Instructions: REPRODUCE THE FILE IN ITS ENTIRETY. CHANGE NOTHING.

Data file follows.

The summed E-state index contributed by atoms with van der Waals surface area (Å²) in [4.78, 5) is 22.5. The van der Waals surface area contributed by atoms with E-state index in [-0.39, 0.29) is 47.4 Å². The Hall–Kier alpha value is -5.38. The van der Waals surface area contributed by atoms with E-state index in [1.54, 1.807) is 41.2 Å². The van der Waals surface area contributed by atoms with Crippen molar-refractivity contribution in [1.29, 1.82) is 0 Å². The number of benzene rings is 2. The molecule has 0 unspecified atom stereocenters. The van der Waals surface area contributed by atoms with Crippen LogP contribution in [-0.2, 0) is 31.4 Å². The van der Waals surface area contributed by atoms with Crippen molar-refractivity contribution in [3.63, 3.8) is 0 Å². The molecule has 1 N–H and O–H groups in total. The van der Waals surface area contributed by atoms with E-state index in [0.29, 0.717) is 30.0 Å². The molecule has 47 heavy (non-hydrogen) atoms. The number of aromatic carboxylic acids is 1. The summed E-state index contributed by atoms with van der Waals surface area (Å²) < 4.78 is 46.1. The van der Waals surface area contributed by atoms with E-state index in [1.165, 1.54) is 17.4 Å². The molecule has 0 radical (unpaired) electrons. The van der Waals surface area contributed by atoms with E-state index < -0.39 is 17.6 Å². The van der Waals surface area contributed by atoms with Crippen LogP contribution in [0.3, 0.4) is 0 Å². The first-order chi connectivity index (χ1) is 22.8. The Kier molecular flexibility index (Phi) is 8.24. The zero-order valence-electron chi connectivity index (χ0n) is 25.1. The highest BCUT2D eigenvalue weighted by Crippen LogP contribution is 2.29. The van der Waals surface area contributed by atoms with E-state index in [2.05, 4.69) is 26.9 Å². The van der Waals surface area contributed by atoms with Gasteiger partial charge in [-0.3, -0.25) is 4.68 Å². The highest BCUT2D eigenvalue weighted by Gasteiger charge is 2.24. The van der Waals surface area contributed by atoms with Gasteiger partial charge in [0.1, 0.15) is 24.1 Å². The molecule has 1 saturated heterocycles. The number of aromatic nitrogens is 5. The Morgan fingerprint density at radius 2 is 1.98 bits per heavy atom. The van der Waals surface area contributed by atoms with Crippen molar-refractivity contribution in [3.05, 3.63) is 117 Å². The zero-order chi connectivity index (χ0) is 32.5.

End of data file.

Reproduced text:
The summed E-state index contributed by atoms with van der Waals surface area (Å²) in [4.78, 5) is 22.5. The van der Waals surface area contributed by atoms with E-state index in [-0.39, 0.29) is 47.4 Å². The Hall–Kier alpha value is -5.38. The van der Waals surface area contributed by atoms with E-state index in [1.54, 1.807) is 41.2 Å². The van der Waals surface area contributed by atoms with Crippen molar-refractivity contribution in [1.29, 1.82) is 0 Å². The number of benzene rings is 2. The molecule has 0 unspecified atom stereocenters. The van der Waals surface area contributed by atoms with Crippen LogP contribution in [-0.2, 0) is 31.4 Å². The van der Waals surface area contributed by atoms with Crippen molar-refractivity contribution in [3.63, 3.8) is 0 Å². The molecule has 1 N–H and O–H groups in total. The van der Waals surface area contributed by atoms with E-state index in [0.29, 0.717) is 30.0 Å². The molecule has 47 heavy (non-hydrogen) atoms. The number of aromatic carboxylic acids is 1. The summed E-state index contributed by atoms with van der Waals surface area (Å²) < 4.78 is 46.1. The van der Waals surface area contributed by atoms with E-state index in [1.165, 1.54) is 17.4 Å². The molecule has 0 radical (unpaired) electrons. The van der Waals surface area contributed by atoms with E-state index < -0.39 is 17.6 Å². The van der Waals surface area contributed by atoms with Crippen LogP contribution in [0.3, 0.4) is 0 Å². The first-order chi connectivity index (χ1) is 22.8. The Kier molecular flexibility index (Phi) is 8.24. The zero-order valence-electron chi connectivity index (χ0n) is 25.1. The highest BCUT2D eigenvalue weighted by Crippen LogP contribution is 2.29. The van der Waals surface area contributed by atoms with E-state index in [2.05, 4.69) is 26.9 Å². The van der Waals surface area contributed by atoms with Gasteiger partial charge in [-0.3, -0.25) is 4.68 Å². The highest BCUT2D eigenvalue weighted by Gasteiger charge is 2.24. The van der Waals surface area contributed by atoms with Gasteiger partial charge in [0.1, 0.15) is 24.1 Å². The molecule has 1 saturated heterocycles. The number of aromatic nitrogens is 5. The Morgan fingerprint density at radius 2 is 1.98 bits per heavy atom. The van der Waals surface area contributed by atoms with Crippen molar-refractivity contribution in [3.05, 3.63) is 117 Å². The zero-order chi connectivity index (χ0) is 32.5.